Anyway, let’s get back to zero waste lifestyle. Do you need a shopping bag? You will be strongly advised to pick organic cotton. Are you looking for a vegetable broth recipe so that you can use your vegetable scraps and reduce your food waste? The author of some recipe you found online will inform you that you must buy organic vegetables or else you will ingest pesticide residue.
Marketing for organic food and textiles relies on lies and fearmongering. Organically grown plants can be grown with organic pesticides. As long as some substance that is deadly for insects can be found somewhere in the nature and wasn’t first synthesized in a laboratory, organic farmers are allowed to use this substance. And, no, organic pesticides are not safer than non-organic pesticides.
Sure, there are plenty of problems with conventional agriculture, from dead bees to damaged soil to dependence upon nonrenewable phosphorus. But organic agriculture guidelines were not designed to solve these problems rationally and by relying on science. Instead, organic guidelines were designed to appeal to scientifically illiterate consumers who easily fall prey to fearmongering and are attracted to a black versus white mindset. Natural equals good, man-made equals toxic. Yeah right. Life is simple, everything is either black or white, just look for the right buzzword and you will be assured that the thing you are consuming is good for you and the planet; you no longer need to pay attention to subtleties, nuances, and facts; you no longer need to use your brain to, gasp, actually think and learn about scientific research.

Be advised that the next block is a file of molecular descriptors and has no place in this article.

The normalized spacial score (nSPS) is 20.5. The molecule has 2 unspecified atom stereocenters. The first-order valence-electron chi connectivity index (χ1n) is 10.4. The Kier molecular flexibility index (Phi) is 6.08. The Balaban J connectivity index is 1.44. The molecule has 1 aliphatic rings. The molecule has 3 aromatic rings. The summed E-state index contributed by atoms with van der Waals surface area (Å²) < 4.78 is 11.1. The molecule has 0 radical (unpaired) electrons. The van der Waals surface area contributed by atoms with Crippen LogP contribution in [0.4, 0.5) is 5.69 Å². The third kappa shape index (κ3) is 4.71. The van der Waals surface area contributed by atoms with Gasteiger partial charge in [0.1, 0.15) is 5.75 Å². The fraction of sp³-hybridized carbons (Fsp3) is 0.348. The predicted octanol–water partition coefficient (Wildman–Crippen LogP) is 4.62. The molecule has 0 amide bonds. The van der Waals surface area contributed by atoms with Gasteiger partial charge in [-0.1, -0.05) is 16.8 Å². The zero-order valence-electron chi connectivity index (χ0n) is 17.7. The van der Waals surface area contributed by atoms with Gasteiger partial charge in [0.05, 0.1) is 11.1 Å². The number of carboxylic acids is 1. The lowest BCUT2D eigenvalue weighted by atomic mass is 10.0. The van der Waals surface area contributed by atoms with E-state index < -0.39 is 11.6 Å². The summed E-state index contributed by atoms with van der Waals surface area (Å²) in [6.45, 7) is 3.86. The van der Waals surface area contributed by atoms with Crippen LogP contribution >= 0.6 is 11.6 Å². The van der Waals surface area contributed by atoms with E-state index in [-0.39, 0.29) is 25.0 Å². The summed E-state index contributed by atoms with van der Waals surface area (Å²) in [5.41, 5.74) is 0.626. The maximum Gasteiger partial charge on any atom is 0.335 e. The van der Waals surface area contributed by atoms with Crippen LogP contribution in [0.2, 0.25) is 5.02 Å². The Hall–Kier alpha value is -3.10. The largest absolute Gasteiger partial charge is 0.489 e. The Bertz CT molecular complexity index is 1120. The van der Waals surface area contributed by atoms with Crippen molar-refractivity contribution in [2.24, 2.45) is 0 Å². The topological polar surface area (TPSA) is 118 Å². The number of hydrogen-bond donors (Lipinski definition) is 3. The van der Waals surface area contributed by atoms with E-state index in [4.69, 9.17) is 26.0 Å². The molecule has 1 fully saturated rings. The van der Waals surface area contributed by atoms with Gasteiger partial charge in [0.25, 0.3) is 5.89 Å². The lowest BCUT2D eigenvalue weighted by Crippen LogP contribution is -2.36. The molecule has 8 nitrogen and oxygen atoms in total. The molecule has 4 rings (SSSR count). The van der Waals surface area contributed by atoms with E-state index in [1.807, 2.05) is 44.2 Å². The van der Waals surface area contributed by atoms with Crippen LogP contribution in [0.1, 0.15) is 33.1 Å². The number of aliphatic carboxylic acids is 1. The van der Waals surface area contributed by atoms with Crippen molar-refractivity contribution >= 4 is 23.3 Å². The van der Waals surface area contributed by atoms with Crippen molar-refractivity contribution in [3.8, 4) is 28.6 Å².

Some poorly educated people even go as far as to claim that people shouldn’t ingest any “chemicals” or that food shouldn’t contain any ingredients that you cannot pronounce. Or that there is no acceptable level of how much toxic substances a human can safely consume. In reality, all soil and water everywhere contains trace amounts of substances that are harmful for humans. For example, my own tap water contains <1μg/L arsenic, <0,1μg/L mercury, <0,1μg/L cadmium, and <0,7μg/L lead. That’s normal. That’s the kind of planet we have had ever since life started. If living beings couldn’t cope with a small amount of heavy metals in their bodies or background radiation, then life wouldn’t exist. That’s why scientists have established standards for acceptable levels of toxic substances.
Speaking of food ingredients with names you cannot pronounce—if you fear chemicals, don’t eat blueberries! “Don’t eat foods with ingredients you cannot pronounce” is a funny rule, which would allow me to eat absolutely anything (my boyfriend has a degree in chemistry, I can always ask him how to pronounce any fun name I see; besides, my native language has a much nicer and more consistent spelling system).
Alternatively, do you want to buy a soap bar packaged in recycled paper instead of liquid soap in a plastic bottle? Beware the detox industry and fraudulent health claims. (The whole notion of detoxifying is inherently fraudulent, and some essential oil in your soap isn’t going to cure all your illnesses.)